Jennifer Nkem Eneanya is a friend of A2S and the editor of Konnect Africa, an online magazine focused on Africa and the great achievements of Africans in this era. She writes below about palm kernel, the edible seed of the palm tree that is rendered into the high-protein palm kernel cake, and garri, a popular West African food made from cassava tubers.
Crack, crack. The heavy stone collides with a palm kernel shell crumbling its defences and revealing the treasure within. This unveiling process must be done expertly so as not to crush or deface the prize. The gathered pile is decimated quickly and the treasure is safely ensconced on the make-shift plate of plantain leaves for its triumphant but guarded journey to the arena.
The stage is set. Two battered aluminium bowls serve as worthy receptacles for the soaked swelling Ijebu garri. Gallantly rising for over 20 minutes, the desired effect has been achieved and the journey which started out with handfuls of treasured garri has cruised to an altitude thrice its start point. The effect of water – hot, cold, tepid – on dry garri is a miracle; indisputable evidence that there is a God interested in hungry children.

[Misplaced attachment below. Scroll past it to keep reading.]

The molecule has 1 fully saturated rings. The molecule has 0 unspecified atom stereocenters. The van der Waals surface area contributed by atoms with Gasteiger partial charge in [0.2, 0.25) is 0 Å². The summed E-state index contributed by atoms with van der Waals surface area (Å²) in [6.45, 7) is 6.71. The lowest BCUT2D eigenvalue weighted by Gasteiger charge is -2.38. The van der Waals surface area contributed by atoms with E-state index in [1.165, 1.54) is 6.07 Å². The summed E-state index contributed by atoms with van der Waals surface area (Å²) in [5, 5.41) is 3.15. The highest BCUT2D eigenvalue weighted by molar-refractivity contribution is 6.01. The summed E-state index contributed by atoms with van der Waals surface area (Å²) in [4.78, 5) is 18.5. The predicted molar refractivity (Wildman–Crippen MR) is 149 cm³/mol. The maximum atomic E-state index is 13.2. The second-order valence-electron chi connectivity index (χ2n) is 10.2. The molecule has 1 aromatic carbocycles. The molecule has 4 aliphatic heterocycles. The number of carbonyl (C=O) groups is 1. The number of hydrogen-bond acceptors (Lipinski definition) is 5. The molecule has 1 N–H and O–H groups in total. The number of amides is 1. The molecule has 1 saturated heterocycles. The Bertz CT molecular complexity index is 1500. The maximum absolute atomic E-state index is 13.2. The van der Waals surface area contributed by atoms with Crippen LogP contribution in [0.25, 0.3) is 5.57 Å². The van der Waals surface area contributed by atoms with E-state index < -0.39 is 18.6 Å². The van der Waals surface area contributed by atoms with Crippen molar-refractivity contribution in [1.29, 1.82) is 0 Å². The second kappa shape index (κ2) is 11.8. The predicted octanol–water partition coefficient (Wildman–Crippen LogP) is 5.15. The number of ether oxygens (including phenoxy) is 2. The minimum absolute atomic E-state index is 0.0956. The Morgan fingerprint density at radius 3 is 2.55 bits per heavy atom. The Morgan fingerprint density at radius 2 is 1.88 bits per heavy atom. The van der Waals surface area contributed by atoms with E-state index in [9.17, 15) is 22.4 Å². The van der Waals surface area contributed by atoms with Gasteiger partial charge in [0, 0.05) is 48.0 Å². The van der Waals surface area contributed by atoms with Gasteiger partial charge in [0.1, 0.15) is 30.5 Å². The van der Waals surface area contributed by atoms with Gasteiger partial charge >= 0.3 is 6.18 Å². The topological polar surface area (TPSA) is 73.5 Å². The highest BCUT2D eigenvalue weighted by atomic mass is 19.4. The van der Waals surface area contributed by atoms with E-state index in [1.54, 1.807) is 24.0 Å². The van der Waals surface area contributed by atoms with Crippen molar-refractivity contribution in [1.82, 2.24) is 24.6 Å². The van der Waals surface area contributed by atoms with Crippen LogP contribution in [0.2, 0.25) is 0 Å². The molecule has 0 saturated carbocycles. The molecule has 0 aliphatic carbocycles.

When the garri bowls have been garnished with palm kernel seeds by the Chef-in-Charge, the contestants take their places, forming a tight ring around the bowl, weapons at the ready. The rules are simple – scoop with the fingers and not the entire palm. Observe your boundaries and may the odds ever be in your favour.
Moments of silence ensue afterwards. Not in prayer or sobriety, but because words are useless in the ongoing joust. Quick swallows and speedy maneuvers work much better in this arena. Too soon, far too soon it ends and the empty bowls mock their famished faces even as the stealthier grind down on the palm kernel seeds – testimony to their skills at the garri – front. It is only 2 p.m., and the daily meal is done so quickly it might have been a mirage inspired by empty bellies and sunken eyes.
Some make further plans as they regard those empty bowls. Plans to scrounge, steal, beg-a tuber of yam, plantain or some half-rotten potatoes might be unearthed. A wallet full of cash would be Christmas come early. They gather and plan, apportioning streets, markets, and zones with the skills of Town planning professionals. Their greatest fear, to return with bags and pockets as empty as a politician’s promise.
Others stare. Disillusioned, tired and weakened by illnesses. If tomorrow comes, will it meet them perpetually starving, sliding down the slow but sure path to miserable mortality? They wish for an end – in one way or the other.
What end do you see?